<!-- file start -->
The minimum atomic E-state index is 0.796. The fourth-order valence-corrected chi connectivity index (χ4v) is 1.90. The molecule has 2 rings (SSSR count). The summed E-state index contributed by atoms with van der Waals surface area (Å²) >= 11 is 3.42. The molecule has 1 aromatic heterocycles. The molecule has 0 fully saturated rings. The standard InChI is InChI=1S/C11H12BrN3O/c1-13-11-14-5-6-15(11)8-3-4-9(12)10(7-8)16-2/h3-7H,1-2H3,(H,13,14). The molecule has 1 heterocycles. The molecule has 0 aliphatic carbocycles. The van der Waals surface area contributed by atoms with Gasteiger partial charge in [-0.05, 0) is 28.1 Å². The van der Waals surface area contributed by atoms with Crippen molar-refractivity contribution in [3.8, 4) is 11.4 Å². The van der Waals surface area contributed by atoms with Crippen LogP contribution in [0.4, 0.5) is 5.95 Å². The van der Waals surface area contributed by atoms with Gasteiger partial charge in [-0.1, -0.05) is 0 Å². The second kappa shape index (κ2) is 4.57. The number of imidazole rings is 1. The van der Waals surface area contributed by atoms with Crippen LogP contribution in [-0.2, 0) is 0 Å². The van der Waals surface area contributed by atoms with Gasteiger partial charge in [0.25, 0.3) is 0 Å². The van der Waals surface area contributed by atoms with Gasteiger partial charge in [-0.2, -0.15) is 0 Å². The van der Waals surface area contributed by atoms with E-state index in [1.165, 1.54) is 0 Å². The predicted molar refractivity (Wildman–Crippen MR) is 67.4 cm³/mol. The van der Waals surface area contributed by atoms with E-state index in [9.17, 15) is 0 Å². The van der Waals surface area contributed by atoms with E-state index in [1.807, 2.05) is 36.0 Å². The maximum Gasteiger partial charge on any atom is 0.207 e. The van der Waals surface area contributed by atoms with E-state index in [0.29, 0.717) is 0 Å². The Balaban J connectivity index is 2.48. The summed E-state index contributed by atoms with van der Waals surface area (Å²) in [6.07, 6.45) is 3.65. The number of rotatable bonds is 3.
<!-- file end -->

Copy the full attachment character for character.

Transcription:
The minimum atomic E-state index is 0.796. The fourth-order valence-corrected chi connectivity index (χ4v) is 1.90. The molecule has 2 rings (SSSR count). The summed E-state index contributed by atoms with van der Waals surface area (Å²) >= 11 is 3.42. The molecule has 1 aromatic heterocycles. The molecule has 0 fully saturated rings. The standard InChI is InChI=1S/C11H12BrN3O/c1-13-11-14-5-6-15(11)8-3-4-9(12)10(7-8)16-2/h3-7H,1-2H3,(H,13,14). The molecule has 1 heterocycles. The molecule has 0 aliphatic carbocycles. The van der Waals surface area contributed by atoms with Gasteiger partial charge in [-0.05, 0) is 28.1 Å². The van der Waals surface area contributed by atoms with Crippen molar-refractivity contribution in [3.8, 4) is 11.4 Å². The van der Waals surface area contributed by atoms with Crippen LogP contribution in [0.4, 0.5) is 5.95 Å². The van der Waals surface area contributed by atoms with Gasteiger partial charge in [-0.1, -0.05) is 0 Å². The second kappa shape index (κ2) is 4.57. The number of imidazole rings is 1. The van der Waals surface area contributed by atoms with Crippen LogP contribution in [-0.2, 0) is 0 Å². The van der Waals surface area contributed by atoms with Gasteiger partial charge in [0.25, 0.3) is 0 Å². The van der Waals surface area contributed by atoms with Gasteiger partial charge in [-0.2, -0.15) is 0 Å². The van der Waals surface area contributed by atoms with E-state index in [1.165, 1.54) is 0 Å². The predicted molar refractivity (Wildman–Crippen MR) is 67.4 cm³/mol. The van der Waals surface area contributed by atoms with E-state index in [9.17, 15) is 0 Å². The van der Waals surface area contributed by atoms with E-state index in [1.807, 2.05) is 36.0 Å². The maximum Gasteiger partial charge on any atom is 0.207 e. The van der Waals surface area contributed by atoms with E-state index in [0.29, 0.717) is 0 Å². The Balaban J connectivity index is 2.48. The summed E-state index contributed by atoms with van der Waals surface area (Å²) in [6.07, 6.45) is 3.65. The number of rotatable bonds is 3.